Equine rescue owner unhappy that neglected horses returned to owners
The owner of a local equine rescue is unhappy that most of the 18 horses seized from a Salem Township boarding facility in December have been returned to their original owners after the filing of animal cruelty charges in the case.
Tricia Terry, who took care of the horses and nursed them back to health, said her facility has spent somewhere between $10,000 and $13,000 caring for them since their seizure. She worries that she will never get adequate restitution.
She said the owners should have had to pay restitution before getting the animals back.
Angela Cesere | AnnArbor.com
She’s frustrated that the horses went back to the same owners who neglected them. She said she offered to waive restitution if the horses were relinquished to her so she could find better homes for them.
“It’s been really disappointing. We spent a lot of time and energy and money into caring for these horses, and it ended up that people who pleaded guilty to animal cruelty ended up with three months of free boarding.”
Three horses remain at Terry’s Starry Skies Equine Rescue and Sanctuary in Scio Township, where they were taken after the seizure. Owners relinquished two of the horses, and one other horse is still there on a temporary basis.
Two of the 18 horses had to be euthanized, one that had multiple health issues and one after being injured during transportation from Starry Skies to its new facility.
The Humane Society of Huron Valley seized the horses in early December after finding them in varying stages of neglect at the Double Diamond boarding facility in Salem Township. The facility merely provides space for owners to rent, Humane Society cruelty investigator Matt Schaecher said at the time. It was the responsibility of owners to care for their animals, he said.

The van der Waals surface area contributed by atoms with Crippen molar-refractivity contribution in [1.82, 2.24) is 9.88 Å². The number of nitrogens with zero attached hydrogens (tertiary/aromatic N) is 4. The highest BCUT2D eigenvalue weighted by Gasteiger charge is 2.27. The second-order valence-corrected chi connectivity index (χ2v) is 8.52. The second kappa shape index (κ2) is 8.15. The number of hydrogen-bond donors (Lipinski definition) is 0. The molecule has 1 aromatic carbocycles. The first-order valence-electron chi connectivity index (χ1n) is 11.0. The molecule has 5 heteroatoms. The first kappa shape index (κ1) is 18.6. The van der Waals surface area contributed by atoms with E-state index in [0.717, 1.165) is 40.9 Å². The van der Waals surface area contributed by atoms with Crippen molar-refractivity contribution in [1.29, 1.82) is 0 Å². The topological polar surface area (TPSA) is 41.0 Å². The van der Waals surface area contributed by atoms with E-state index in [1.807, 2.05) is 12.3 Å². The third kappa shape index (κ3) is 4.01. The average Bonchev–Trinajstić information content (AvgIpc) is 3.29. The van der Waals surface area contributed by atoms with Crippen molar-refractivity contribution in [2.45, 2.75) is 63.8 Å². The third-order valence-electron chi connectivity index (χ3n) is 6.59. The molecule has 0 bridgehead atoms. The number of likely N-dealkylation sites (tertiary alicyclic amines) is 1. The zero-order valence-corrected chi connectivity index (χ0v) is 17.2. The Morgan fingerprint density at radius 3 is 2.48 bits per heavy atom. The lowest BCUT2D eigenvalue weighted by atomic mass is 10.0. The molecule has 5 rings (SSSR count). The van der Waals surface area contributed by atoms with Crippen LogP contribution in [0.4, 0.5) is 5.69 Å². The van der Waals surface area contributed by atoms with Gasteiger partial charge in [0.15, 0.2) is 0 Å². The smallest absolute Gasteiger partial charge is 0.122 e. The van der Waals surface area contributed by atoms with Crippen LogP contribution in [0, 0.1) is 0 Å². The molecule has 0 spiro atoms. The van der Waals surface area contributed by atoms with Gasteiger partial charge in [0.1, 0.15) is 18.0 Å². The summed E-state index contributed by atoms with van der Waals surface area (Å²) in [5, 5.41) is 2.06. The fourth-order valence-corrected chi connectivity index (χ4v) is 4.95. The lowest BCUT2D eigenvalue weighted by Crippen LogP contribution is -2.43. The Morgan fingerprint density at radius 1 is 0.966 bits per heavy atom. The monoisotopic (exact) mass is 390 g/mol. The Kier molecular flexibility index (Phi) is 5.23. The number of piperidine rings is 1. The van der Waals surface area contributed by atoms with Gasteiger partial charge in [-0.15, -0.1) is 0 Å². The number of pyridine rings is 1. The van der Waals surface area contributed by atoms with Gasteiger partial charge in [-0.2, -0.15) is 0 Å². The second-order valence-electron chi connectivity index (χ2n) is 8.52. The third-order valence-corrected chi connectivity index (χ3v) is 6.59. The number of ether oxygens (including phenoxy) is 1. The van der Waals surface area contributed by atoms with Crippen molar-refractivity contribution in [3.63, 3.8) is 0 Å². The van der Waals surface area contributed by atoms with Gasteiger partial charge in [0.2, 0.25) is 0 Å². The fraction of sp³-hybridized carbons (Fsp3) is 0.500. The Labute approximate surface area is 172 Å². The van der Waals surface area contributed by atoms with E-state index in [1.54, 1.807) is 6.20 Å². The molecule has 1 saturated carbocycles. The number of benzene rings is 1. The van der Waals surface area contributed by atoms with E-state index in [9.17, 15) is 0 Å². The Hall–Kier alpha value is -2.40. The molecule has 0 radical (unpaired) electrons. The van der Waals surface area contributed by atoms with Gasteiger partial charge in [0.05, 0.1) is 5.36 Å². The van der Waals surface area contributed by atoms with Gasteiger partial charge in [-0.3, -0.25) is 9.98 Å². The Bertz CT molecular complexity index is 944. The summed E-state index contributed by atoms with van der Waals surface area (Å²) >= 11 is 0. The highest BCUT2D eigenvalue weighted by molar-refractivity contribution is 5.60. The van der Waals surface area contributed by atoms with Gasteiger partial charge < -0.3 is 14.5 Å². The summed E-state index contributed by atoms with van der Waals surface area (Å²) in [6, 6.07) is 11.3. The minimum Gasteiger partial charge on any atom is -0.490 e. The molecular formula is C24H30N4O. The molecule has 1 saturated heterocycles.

In order to get the horses back, the owners had to agree to house them at a full-service boarding facility inspected and approved by the Humane Society of Huron Valley, said Steve Hiller, Washtenaw County chief deputy assistant prosecutor. The horses were returned last month, he said.
Hiller said the horses will be monitored as the case proceeds and during any court-ordered probation, and the prosecutor's office will seek reimbursement for Terry.
"We’re going to be trying to make sure that she gets restitution for the services that she provides," he said.
Two of the owners have pleaded guilty to animal cruelty charges and two others have been arraigned, Hiller said.
Cases are pending against two other owners, Schaecher said.